That’s good for everyone. I feel like this is definitely a first, but you get to the boat and Captain Lee isn’t there. You remained pretty cool, but you could tell you were definitely confused. What was that like?

Well, getting onto any boat that you’ve never been on before and don’t know where anything is, is daunting. But getting onto a 186-foot boat and knowing that you’re going to have charter guests coming on within 24-48 hours is — I mean, it’s panic-inducing. It’s terrifying. Without Captain Lee there to be giving me direction, it’s really just kind of like, “Well, oh shit. What do I do now?” And I don’t know where anything is, so I might as well just start opening hatches and just figuring things out myself. It’s really the only thing you can do. “What does this button do?” It’s stressful. But then also, coming onto the boat, supposedly working with Captain Lee, and then him not being there, which is strange, that’s unlike him. Him not answering his phone is strange, and not like him. So all these things adding up also create this sensation of: something is very wrong. That kind of added to the anxiety and the panic of trying to learn a whole new boat. But then also, is everything okay? Are we going to actually be able to run this charter season, this upcoming charter? That definitely added to the whole issue of it.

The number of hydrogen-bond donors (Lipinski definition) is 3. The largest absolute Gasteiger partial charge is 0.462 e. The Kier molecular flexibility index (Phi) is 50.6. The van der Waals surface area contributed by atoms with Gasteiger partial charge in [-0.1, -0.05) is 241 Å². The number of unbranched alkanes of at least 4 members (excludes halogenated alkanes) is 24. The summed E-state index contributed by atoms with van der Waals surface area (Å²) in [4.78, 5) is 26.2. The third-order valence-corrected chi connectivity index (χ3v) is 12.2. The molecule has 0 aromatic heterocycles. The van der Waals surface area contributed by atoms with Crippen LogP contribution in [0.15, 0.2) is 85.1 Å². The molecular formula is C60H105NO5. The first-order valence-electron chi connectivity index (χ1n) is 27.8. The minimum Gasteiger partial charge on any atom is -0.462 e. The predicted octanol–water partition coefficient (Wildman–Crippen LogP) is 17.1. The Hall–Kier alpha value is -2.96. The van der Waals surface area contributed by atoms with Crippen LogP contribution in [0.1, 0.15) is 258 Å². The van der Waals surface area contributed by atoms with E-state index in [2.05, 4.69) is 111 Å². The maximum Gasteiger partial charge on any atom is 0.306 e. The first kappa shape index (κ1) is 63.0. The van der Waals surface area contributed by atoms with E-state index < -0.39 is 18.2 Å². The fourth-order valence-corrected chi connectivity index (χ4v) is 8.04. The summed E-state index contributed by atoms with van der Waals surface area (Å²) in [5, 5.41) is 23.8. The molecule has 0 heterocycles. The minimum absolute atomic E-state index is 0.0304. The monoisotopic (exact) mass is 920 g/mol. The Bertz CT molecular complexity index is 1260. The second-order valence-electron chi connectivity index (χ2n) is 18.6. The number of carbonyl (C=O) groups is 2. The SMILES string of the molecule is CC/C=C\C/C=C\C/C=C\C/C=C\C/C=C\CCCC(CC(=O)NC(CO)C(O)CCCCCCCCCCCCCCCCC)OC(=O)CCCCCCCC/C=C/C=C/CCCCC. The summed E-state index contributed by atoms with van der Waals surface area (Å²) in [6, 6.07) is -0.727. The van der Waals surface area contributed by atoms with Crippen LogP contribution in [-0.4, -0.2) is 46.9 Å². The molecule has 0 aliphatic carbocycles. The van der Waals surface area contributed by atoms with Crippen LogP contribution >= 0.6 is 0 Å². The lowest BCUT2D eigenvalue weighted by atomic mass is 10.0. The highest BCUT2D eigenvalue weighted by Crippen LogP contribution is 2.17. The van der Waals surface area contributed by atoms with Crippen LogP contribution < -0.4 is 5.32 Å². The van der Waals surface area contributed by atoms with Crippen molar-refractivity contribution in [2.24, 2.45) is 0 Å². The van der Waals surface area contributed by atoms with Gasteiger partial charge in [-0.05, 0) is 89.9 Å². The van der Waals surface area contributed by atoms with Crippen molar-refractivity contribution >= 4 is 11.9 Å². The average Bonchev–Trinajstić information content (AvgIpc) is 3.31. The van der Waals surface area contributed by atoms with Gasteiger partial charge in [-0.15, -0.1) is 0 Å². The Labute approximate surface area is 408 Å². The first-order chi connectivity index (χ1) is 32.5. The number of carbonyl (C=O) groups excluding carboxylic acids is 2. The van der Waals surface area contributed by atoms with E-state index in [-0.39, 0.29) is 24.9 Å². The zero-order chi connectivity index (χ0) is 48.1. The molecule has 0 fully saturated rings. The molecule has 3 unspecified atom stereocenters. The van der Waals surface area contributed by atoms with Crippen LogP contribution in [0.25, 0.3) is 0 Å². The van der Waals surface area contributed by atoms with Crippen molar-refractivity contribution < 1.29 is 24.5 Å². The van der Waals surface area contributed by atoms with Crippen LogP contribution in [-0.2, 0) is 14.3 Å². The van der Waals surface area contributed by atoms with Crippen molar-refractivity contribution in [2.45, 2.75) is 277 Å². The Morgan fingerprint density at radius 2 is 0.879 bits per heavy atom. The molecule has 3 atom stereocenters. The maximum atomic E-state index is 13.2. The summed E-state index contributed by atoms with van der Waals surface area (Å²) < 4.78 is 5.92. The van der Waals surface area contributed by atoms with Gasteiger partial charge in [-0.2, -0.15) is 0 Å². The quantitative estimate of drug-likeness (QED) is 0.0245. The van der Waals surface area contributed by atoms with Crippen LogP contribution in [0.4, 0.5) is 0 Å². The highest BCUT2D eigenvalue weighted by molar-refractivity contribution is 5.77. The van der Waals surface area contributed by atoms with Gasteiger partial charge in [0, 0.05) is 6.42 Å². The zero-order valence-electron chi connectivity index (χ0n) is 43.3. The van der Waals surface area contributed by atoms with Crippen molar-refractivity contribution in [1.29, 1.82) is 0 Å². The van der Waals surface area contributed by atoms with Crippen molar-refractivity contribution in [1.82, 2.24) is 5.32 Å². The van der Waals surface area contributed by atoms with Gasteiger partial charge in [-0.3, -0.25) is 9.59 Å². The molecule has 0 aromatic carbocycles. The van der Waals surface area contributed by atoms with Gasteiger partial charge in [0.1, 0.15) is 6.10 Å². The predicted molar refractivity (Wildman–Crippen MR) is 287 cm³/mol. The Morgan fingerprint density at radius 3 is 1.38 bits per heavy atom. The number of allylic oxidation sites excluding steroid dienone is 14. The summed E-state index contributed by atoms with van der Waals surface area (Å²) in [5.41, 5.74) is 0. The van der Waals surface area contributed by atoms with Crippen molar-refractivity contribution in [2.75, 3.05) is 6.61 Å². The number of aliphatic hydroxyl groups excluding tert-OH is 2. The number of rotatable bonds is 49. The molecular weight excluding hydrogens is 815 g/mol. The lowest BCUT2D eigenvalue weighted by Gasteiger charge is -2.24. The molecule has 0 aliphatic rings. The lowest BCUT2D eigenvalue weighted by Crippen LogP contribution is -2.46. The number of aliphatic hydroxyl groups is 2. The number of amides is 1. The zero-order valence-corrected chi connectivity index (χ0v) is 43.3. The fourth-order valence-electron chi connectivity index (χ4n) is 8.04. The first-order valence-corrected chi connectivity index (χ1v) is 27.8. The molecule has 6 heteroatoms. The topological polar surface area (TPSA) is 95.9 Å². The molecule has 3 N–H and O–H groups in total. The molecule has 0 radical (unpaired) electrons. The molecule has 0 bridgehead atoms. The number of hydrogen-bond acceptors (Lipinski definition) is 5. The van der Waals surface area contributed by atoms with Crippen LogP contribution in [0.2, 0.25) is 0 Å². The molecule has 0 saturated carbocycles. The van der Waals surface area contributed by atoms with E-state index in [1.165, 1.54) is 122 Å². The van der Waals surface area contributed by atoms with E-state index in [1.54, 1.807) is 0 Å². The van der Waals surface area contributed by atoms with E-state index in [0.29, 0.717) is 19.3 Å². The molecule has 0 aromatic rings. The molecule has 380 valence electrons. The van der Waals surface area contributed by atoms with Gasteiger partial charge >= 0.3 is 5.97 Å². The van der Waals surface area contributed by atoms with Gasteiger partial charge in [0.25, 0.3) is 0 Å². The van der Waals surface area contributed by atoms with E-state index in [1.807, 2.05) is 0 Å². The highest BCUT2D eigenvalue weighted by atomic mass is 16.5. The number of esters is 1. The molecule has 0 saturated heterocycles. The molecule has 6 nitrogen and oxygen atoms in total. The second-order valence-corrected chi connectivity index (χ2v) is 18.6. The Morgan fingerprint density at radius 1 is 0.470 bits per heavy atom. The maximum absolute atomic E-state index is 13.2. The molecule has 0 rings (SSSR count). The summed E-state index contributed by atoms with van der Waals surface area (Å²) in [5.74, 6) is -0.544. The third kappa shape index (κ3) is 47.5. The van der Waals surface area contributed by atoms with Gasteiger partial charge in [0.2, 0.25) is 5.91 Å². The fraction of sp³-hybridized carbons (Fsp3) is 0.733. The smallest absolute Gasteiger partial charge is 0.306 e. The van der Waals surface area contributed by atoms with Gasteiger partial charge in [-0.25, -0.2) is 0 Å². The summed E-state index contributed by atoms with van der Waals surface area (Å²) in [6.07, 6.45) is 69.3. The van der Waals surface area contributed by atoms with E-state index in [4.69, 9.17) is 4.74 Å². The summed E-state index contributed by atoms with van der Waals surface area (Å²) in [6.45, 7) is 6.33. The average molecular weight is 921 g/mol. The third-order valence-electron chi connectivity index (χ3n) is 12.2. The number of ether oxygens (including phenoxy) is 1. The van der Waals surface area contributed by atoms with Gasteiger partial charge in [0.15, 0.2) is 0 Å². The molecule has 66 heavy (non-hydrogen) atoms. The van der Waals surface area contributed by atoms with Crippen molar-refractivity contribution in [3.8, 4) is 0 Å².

I don’t know that I’ve ever seen him this vulnerable and in pain. Have you ever seen him like this before?

No, I’ve never seen him in such pain. I know that he has had his fair share of injuries. He’s a friend of mine now, and he definitely shares those things with me of injuries he goes through, surgeries and whatnot. I know there have been times where I’ve been with him and he’s been in pain, but he never shows it. He’s always a very stoic, strong individual who doesn’t like to be open about his weaknesses. And maybe that’s kind of the difference between when I first met him until now, is that he can be a little more open with me. The old man just turned 70. He’s no spring chicken. I care about him, and I worry about him. That definitely comes into effect throughout the season quite a bit.